Minnesota Prairie Roots

Writing and photography by Audrey Kletscher Helbling

Watching my first-ever hockey game as the Shattuck Sabres face off with the Breck Mustangs January 22, 2010

Filed under: Uncategorized — Audrey Kletscher Helbling @ 12:36 PM

A Shattuck-St. Mary's School hockey booklet details the school's hockey program, past and present.

“WATCH FOR FLYING PUCKS,” the words imprinted on the plexiglass warn repeatedly.

“Do we really have to watch for flying hockey pucks?” I ask, settling onto a wooden bench at the Shattuck-St. Mary’s School ice arena in Faribault. This is my first-ever hockey game and I hadn’t thought about the possibility of flying missiles.

My husband confirms that pucks do, indeed, sail into the crowd on occasion.

“Would it be safer to sit more towards the middle?” I ask. So we move up and over, parking ourselves on a warm cement bench/step directly behind four Breck School fans.

This number one ranked Minnesota Class A hockey team has come to play the Sabres, notably one of the best high school hockey teams in the country. According to a hockey booklet I picked up Thursday evening, “Shattuck-St. Mary’s School is to high school hockey what Harvard is to law school.” That quote comes from Sports Illustrated magazine.

The Shattuck team proves itself again Thursday, winning 4 to 1 with 35 shots on goal compared to the Mustangs’ 22.

Not that I know much about hockey. Through-out the game, I pepper my husband with questions. After awhile, I stop trying to figure it all out, choosing instead to simply track the whizzing puck.

I begin to understand, though, those “WATCH FOR FLYING PUCKS” warnings as the disk tumbles and slides, often uncontrollably, across the ice, through the air, once hitting a high-hung ceiling light. And then, in the second period, just like that, the puck zooms over the plexiglass toward the crowd, 15 feet away, near where we had first seated ourselves.

OK, then. This game is not for sissy fans.

The intensity with which attendees embrace this competition surprises me. Unhappy with a missed transgression, a 30-something Breck fan seated near me and dressed impeccably in pinstripe pants, shiny black dress shoes and a black wool coat, yells at the ref. He’s not alone. An entire section of fans voice their discord. I have no idea why they are unhappy.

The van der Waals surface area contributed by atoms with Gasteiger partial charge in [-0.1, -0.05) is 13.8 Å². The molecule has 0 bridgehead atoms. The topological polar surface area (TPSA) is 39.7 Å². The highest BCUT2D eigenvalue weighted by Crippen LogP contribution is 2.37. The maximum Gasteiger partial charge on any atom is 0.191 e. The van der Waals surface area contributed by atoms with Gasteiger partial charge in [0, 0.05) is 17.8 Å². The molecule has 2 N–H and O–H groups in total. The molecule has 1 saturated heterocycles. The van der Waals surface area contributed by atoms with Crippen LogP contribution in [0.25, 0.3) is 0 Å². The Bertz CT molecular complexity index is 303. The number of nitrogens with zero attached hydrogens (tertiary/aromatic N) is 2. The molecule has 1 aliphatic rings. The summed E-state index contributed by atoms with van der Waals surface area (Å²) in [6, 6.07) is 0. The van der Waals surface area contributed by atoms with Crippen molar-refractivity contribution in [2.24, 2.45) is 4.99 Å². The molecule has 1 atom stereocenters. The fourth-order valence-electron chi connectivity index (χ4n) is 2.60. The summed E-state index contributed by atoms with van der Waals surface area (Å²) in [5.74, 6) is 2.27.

“Go, go, go!” the man urges as the Mustangs sail down the ice towards their net.

As for me, I sit there in my jeans, unfashionable heavy duty snow boots, wool coat and fleece blanket not taking any of this too seriously. I’m more interested in listening to the clash of hockey sticks, the bang of bodies against plexiglass, the triumphant blast of a horn when the Sabres score.

I’m more interested in observing hockey players piling atop each other like Pick up sticks, in watching a helmet and glove fly onto the ice, in noticing a player’s surprise when the puck sneaks inside his uniform.

The aggressiveness on the rink doesn’t escape me. “They’re being mean to each other. Shouldn’t that be a penalty?” I ask as players tangle in what looks more like a wrestling match than a hockey game.

My husband laughs, tells me the game would never finish if every such interaction was deemed a penalty. But I notice the Sabres players go to the penalty box a lot more than the Mustangs.

So the evening goes…my first ever-attended hockey game. As we leave, my husband chats with the Breck fan who sat directly in front of me. He’s not disappointed, seems happy in fact that his nephew’s team has scored against the Sabres.

As we walk through the lobby, I note the hockey uniforms encased and dangling from the ceiling. These are, my husband enlightens me, jerseys of Shattuck players who went on to play for pro teams like the New Jersey Devils, the Chicago Blackhawks, the Pittsburgh Penguins. The number of pro uniforms impresses me.

But then I recall the sign plastered onto the side of the zamboni: “Turn your dreams into goals.”

The booklet includes a list of 36 former Shattuck hockey players who became National Hockey League draft picks. Recognize any names?

Text © Copyright 2010 Audrey Kletscher Helbling